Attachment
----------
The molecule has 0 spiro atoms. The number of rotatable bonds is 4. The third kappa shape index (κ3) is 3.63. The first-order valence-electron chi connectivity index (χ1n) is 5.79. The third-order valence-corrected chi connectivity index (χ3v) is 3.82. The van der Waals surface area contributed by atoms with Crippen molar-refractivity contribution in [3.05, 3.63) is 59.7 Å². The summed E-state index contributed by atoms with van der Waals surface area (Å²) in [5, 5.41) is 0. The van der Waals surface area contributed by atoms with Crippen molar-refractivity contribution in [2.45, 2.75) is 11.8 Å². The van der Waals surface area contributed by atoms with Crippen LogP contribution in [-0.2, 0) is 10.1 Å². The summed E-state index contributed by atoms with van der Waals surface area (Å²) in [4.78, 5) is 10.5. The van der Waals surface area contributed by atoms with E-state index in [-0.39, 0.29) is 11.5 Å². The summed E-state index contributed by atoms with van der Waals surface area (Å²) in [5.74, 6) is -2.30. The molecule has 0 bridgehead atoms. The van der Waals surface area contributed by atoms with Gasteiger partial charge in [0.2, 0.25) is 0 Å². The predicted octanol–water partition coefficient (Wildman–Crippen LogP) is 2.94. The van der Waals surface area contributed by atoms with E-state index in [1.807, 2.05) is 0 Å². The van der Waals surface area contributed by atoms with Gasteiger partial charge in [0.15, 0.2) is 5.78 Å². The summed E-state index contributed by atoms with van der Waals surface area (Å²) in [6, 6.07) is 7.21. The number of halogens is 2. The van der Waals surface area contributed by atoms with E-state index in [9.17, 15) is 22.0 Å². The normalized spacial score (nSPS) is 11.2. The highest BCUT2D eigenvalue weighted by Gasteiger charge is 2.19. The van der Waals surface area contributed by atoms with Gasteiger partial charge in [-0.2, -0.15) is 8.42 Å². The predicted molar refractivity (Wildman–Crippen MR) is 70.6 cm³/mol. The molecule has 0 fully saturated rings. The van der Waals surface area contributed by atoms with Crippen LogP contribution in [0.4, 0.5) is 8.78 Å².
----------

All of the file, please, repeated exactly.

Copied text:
The molecule has 0 spiro atoms. The number of rotatable bonds is 4. The third kappa shape index (κ3) is 3.63. The first-order valence-electron chi connectivity index (χ1n) is 5.79. The third-order valence-corrected chi connectivity index (χ3v) is 3.82. The van der Waals surface area contributed by atoms with Crippen molar-refractivity contribution in [3.05, 3.63) is 59.7 Å². The summed E-state index contributed by atoms with van der Waals surface area (Å²) in [5, 5.41) is 0. The van der Waals surface area contributed by atoms with Crippen molar-refractivity contribution in [2.45, 2.75) is 11.8 Å². The van der Waals surface area contributed by atoms with Crippen LogP contribution in [-0.2, 0) is 10.1 Å². The summed E-state index contributed by atoms with van der Waals surface area (Å²) in [4.78, 5) is 10.5. The van der Waals surface area contributed by atoms with E-state index in [-0.39, 0.29) is 11.5 Å². The summed E-state index contributed by atoms with van der Waals surface area (Å²) in [5.74, 6) is -2.30. The molecule has 0 bridgehead atoms. The van der Waals surface area contributed by atoms with Gasteiger partial charge in [0.2, 0.25) is 0 Å². The predicted octanol–water partition coefficient (Wildman–Crippen LogP) is 2.94. The van der Waals surface area contributed by atoms with E-state index in [1.807, 2.05) is 0 Å². The van der Waals surface area contributed by atoms with Gasteiger partial charge in [0.15, 0.2) is 5.78 Å². The summed E-state index contributed by atoms with van der Waals surface area (Å²) in [6, 6.07) is 7.21. The number of halogens is 2. The van der Waals surface area contributed by atoms with E-state index in [9.17, 15) is 22.0 Å². The normalized spacial score (nSPS) is 11.2. The highest BCUT2D eigenvalue weighted by Gasteiger charge is 2.19. The van der Waals surface area contributed by atoms with Gasteiger partial charge in [-0.2, -0.15) is 8.42 Å². The predicted molar refractivity (Wildman–Crippen MR) is 70.6 cm³/mol. The molecule has 0 fully saturated rings. The van der Waals surface area contributed by atoms with Crippen LogP contribution in [0.4, 0.5) is 8.78 Å².